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All Look to Birmingham for Flooding Best Practices

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Jessica Ordóñez-Lancet
National Wildlife Federation

While many may look to the Dutch as the masters of flood control and innovative design in flood defense, experts in the nation’s capital look to Birmingham, Alabama when it comes to flood preparation, flood insurance, and working together across city and county government to craft solutions aimed at protecting human life, health, and property.

 

“Birmingham and its residents have been through it when it comes to flooding,” said Simone Lightfoot, associate vice president of environmental justice and climate justice at the National Wildlife Federation. “The teamwork that occurs between the county and the Department of Planning, Engineering & Permits, models the resiliency, cohesiveness, and tenacity required to address flood mitigation, stormwater management, and infrastructure needs.”

 

As climate change impacts intensify and weather patterns become more severe, many cities across the nation suffer from the same flooding challenges. The last few weeks of severe storms and torrential rain in and around Birmingham, continue a national pattern of flash flood emergencies, excessive runoff from heavy rainfall, and even boat rescues of city residents, which have become more common in urban centers.

 

How Birmingham addresses the flooding of small creeks and streams, highways, drainage areas, low-lying spots, streets, and underpasses will go on to inform what becomes best practices and improved standards at the local, regional, state, and national level.

 

“Having our team and Jefferson County work together is important. We are looking at the flood events together, so in the event that we need to pull resources together we can,” said Attorney Tracey Hayes, natural hazards administrator for the City of Birmingham.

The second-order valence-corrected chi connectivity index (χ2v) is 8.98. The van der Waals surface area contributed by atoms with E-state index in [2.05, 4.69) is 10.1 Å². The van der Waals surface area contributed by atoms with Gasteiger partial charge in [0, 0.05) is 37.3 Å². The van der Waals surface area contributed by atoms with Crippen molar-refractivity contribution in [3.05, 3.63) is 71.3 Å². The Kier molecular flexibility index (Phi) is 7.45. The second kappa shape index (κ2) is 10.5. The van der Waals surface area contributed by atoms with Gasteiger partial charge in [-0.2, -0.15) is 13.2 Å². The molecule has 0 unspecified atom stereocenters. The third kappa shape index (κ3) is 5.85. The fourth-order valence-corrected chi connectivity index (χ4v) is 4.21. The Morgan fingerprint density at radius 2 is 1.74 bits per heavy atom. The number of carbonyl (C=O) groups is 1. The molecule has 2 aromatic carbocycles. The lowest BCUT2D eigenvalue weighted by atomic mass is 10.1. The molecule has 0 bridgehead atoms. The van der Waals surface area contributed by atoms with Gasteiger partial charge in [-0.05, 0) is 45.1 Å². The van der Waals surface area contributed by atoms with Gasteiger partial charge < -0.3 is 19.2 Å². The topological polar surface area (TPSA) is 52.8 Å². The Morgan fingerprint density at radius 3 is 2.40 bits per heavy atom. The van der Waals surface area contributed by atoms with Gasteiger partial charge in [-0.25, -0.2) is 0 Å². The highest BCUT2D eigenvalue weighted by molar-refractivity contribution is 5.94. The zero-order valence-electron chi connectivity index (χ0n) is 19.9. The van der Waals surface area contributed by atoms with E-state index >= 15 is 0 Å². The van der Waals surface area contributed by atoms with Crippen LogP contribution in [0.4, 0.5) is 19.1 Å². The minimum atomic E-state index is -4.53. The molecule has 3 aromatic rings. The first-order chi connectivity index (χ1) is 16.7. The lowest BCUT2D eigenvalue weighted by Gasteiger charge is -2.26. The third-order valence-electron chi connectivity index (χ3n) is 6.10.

Hayes is charged with helping residents and others understand the impacts and solutions related to flooding, flood insurance, and the National Flood Insurance Program (NFIP).

 

To make affordable flood insurance more available to Birmingham residents, the City of Birmingham became a National Flood Insurance Program Community in 1981. The City has satisfied the minimum NFIP participation requirements and the opportunity for Birmingham residents to obtain flood insurance still remains.

 

If you purchase a home in a FEMA designated Special Flood Hazard Area (SFHA) with a mortgage loan from a Federally-regulated lender, by law your lender must make certain that you obtain flood insurance and renew it yearly. In such cases as these, you will not have to wait 30 days before your policy takes effect, it becomes effective immediately. You may want to ask your mortgage company about escrowing your premium (i.e. paying a fixed monthly amount towards your premium costs).

 

 

 

Flood Insurance

 

Homeowner’s insurance policies DO NOT cover damage from floods. However, because the City of Birmingham participates in the National Flood Insurance Program (NFIP), you can purchase a separate flood insurance policy. This flood insurance is backed by the Federal government and is available to everyone, even properties that have been flooded. Any area that is NOT mapped as a Special Flood Hazard Area (SFHA) may qualify for a lower-cost Preferred Risk Policy.

 

The City of Birmingham participates in the NFIPs Community Rating System (CRS) and is currently at a Class 5. Therefore, all locations within an SFHA will receive a flood insurance premium reduction of 25% and all locations that are NOT within an SFHA will receive a flood insurance premium reduction of 10%.

 

Some people have purchased flood insurance because it was required by the bank for a mortgage or home improvement loan. Usually, these policies only cover the building’s structure and not the contents. Due to the flooding that happens in your area, there is usually more damage to the furniture and contents than there is to the structure. Please be sure you have content coverage.

 

If you are a tenant, it is wise to insure your contents. The policy premium is based on several factors, including the flood risk of the building that you occupy.